In the midst of our Christmas and New Year’s celebration, tragedy has struck. A massive earthquake, reportedly the fourth largest in recorded history, has devastated central Asia and portions of India. Tens of thousands are known dead. One report estimates that over a third of the dead are children.

Suffering of this magnitude pushes us to confront again and again the ancient question of the problem of evil. If God is good and all powerful, the argument goes, then why is there suffering. Either God is not as good as we thought or not as in charge of the universe as we believed.

Different theologies have different answers to this problem. Christian fundamentalism, for instance, simply weaves destructiveness and anger right into the fabric of God’s character. They claim that God is good but there are limits to God’s patience. You might recall that after 9/11 Jerry Falwell suggested that the terrorist attack was the result of America’s lax attitudes towards certain sinful behaviors.

Of course, a quick reading of the New Testament ought to be enough to convince us that if God destroyed all the sinners, no one would be left.

There are other views about suffering. Calvinism, for instance, believes that God is both good and in complete control of the universe. Unfortunately, our limited knowledge prevents us from comprehending all of God’s ways. Even though we don’t see how, a terrible earthquake is nevertheless intended to accomplish some purpose of God.

With all due respect to my Calvinist friends, a purpose that results in the destruction of innocent children is beyond any definition of either goodness or love.

The other alternative, of course, is the way of despair. Voltaire decided after the Lisbon earthquake of 1755, which killed over 30,000 people, that God simply did not exist. Voltaire was prepared to live in a universe void of divinity rather than believe in a God who could kill so capriciously.

I choose to cling to the hope of God’s goodness. The tragedies of life are not instances of God’s anger or absence. The tragedies of this life are the painful price that we pay for being human. God does not inflict our suffering but does not prevent it either. In much the same way that parents allow children to fall as they are learning to walk, so the forces of this world are allowed to blow against us. The hope is that we might learn the proper way to be human in this world.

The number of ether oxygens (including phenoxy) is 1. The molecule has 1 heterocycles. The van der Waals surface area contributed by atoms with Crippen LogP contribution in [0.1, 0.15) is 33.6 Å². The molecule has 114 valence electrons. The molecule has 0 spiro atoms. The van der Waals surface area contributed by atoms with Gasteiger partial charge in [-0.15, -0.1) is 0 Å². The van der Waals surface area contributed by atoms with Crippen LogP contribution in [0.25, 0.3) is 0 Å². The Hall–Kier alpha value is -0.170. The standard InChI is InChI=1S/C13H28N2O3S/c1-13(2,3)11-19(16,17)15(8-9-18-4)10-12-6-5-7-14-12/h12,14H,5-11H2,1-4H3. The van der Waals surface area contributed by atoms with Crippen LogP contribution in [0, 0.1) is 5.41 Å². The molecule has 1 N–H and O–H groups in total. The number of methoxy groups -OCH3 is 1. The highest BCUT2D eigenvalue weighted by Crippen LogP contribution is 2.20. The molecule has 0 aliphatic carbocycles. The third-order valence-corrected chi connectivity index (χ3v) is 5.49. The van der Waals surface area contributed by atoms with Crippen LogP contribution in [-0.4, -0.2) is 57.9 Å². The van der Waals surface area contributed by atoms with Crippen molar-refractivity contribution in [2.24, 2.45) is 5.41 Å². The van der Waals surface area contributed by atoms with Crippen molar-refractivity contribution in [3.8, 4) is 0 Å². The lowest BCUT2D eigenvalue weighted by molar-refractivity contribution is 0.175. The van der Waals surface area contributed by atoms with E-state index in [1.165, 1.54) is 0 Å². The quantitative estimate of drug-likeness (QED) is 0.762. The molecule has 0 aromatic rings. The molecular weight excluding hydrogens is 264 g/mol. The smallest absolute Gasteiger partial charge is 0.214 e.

And what does that way look like? The world’s response to the earthquake is a picture of what the human community could be all the time. Food and medicine now making its way to Asia was actually desperately needed before the earthquake struck. We must learn to respond to daily tragedies such as poverty with the same enthusiasm we have for periodic tragedies such as earthquakes and floods.

Christians ought to understand this better than most. The symbol of our faith is an ancient instrument of torture. The cross was used by the powerful to oppress the powerless for economic gain. According to the Christmas story, God entered the world as a human being and was killed on one of those crosses.

That does not explain why earthquakes wreak havoc in our world, but the cross at least gives us a way to embrace the goodness of God. With the cross we can believe that God knows what it is like to suffer as a human being, and perhaps suffers with us.

James L. Evans is pastor of Auburn First Baptist Church in Auburn, Ala.

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